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The Handbook of Political, Social, and Economic Transformation$
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Wolfgang Merkel, Raj Kollmorgen, and Hans-Jürgen Wagener

Print publication date: 2019

Print ISBN-13: 9780198829911

Published to Oxford Scholarship Online: March 2019

DOI: 10.1093/oso/9780198829911.001.0001

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PRINTED FROM OXFORD SCHOLARSHIP ONLINE (oxford.universitypressscholarship.com). (c) Copyright Oxford University Press, 2021. All Rights Reserved. An individual user may print out a PDF of a single chapter of a monograph in OSO for personal use. date: 24 June 2021

Development Economics and Transformation Studies

Development Economics and Transformation Studies

(p.106) Chapter 10 Development Economics and Transformation Studies
The Handbook of Political, Social, and Economic Transformation

MalColm H. Dunn

Joseph P. Ganahl

Oxford University Press

This chapter addresses the issue of whether development economics has made a significant contribution to transformation studies. It gives an overview of the major debates in development economics and reveals two basic theoretical positions. A market-oriented theory that accords only a subordinate role to the state, and a statist model that regards the state as the central actor in the process of development, continue to dominate the debate in development economics even today. These two sides, however, are not so fundamentally opposed that they could be mistaken for being involved in a debate over which economic system is most effective in terms of raising living standards in developing countries. Socialist or even communist positions have never attained any real significance within development economics. In this respect development economics has not contributed much to transformation studies, if transformation is understood as a fundamental shift from a market-driven capitalist system to a non-capitalist economy.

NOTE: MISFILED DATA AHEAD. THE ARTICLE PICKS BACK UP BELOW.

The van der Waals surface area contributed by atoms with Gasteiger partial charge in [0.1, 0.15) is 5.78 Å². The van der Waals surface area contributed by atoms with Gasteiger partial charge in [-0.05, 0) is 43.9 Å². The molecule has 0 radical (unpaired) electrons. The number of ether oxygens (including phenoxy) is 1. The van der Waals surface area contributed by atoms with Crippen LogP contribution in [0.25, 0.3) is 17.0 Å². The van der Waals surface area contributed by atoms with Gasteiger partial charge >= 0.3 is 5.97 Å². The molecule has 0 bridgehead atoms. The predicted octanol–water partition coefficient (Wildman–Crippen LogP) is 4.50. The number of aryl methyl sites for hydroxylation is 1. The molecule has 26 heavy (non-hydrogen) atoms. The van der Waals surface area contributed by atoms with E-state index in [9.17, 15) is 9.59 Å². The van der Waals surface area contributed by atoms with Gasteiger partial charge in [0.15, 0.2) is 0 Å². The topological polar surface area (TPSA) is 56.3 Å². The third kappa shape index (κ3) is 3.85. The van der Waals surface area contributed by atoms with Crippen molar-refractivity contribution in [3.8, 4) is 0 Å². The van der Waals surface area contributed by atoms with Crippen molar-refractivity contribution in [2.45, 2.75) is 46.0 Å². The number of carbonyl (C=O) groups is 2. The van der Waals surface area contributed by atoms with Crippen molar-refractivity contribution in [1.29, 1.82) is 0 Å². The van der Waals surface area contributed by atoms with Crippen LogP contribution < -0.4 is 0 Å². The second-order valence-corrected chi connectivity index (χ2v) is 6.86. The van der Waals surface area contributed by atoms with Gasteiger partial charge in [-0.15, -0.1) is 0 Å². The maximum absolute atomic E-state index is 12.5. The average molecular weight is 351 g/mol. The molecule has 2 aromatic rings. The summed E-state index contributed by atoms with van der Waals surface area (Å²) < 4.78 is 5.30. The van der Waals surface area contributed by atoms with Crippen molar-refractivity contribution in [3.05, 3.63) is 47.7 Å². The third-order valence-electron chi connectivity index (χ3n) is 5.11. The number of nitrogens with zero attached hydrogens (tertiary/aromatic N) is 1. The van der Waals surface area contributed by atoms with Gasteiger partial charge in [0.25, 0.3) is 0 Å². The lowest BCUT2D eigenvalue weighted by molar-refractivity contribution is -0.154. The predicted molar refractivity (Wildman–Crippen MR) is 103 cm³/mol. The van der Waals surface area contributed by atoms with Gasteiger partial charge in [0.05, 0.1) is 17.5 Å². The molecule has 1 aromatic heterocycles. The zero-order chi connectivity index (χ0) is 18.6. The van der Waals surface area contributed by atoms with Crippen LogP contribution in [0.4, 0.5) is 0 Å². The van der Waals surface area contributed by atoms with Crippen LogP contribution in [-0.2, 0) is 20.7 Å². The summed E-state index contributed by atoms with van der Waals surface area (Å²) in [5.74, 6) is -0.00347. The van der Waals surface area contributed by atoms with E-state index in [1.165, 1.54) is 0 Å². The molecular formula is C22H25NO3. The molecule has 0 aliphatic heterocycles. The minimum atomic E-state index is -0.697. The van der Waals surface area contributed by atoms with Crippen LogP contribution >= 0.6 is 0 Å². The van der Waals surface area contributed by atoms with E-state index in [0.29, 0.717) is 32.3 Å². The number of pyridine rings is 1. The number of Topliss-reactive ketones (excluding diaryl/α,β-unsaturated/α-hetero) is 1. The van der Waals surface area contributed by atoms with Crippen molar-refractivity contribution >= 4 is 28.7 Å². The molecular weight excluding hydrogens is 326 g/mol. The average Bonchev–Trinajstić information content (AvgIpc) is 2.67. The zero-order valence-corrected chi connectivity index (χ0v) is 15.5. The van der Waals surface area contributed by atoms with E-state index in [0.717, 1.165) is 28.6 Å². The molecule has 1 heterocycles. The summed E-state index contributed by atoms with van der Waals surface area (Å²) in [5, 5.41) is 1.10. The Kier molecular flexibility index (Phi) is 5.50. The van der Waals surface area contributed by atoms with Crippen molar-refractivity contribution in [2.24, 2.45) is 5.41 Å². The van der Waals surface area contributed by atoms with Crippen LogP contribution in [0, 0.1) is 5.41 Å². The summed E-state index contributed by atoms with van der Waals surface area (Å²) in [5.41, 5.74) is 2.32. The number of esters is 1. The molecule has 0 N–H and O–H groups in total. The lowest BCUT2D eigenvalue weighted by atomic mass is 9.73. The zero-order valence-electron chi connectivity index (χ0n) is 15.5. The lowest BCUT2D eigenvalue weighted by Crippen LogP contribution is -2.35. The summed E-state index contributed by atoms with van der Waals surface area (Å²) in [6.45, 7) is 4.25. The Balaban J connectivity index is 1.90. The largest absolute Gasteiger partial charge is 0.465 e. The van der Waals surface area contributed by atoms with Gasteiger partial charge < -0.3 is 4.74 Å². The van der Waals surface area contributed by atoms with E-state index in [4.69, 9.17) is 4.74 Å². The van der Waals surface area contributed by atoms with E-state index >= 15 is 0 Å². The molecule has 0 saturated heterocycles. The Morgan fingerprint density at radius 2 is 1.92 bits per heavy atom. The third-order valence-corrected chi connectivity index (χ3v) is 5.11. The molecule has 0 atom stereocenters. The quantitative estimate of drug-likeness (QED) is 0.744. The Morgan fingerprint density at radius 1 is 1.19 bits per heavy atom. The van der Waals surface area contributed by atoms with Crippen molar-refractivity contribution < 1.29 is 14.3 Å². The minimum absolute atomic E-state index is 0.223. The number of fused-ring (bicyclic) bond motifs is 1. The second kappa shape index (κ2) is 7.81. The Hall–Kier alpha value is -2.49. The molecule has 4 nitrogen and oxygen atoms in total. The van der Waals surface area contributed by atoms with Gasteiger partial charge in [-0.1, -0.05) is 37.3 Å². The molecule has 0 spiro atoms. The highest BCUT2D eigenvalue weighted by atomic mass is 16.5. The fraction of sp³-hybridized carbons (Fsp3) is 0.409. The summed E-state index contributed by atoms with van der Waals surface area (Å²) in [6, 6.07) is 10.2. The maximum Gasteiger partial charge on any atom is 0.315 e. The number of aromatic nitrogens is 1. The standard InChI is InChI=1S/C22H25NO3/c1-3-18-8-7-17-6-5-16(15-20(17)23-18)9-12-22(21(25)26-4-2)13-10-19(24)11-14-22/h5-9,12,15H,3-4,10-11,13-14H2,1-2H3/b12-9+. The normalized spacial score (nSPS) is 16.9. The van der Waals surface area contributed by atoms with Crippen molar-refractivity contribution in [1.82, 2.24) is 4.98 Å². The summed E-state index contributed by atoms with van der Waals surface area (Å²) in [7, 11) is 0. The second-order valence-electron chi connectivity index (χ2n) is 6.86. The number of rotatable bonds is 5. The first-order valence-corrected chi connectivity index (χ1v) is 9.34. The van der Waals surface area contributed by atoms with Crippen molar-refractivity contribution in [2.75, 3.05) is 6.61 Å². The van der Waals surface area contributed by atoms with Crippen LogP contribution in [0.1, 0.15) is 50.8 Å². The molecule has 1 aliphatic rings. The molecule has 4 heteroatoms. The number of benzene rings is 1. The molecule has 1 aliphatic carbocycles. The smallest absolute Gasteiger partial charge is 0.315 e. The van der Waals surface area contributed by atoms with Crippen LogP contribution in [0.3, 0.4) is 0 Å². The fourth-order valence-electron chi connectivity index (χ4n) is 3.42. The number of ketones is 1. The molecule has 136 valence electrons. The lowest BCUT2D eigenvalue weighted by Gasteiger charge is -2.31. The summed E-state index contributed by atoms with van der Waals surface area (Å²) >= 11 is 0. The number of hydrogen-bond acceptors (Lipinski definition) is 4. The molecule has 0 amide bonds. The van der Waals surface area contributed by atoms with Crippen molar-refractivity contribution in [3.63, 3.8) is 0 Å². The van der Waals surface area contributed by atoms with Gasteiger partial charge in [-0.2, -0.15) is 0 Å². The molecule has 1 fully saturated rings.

Keywords:   stages of economic growth, vicious circle of poverty, trickle-down effect, dependencia, neocolonialism, Washington Consensus, trade liberalization, new institutional economics, geography versus institutions debate

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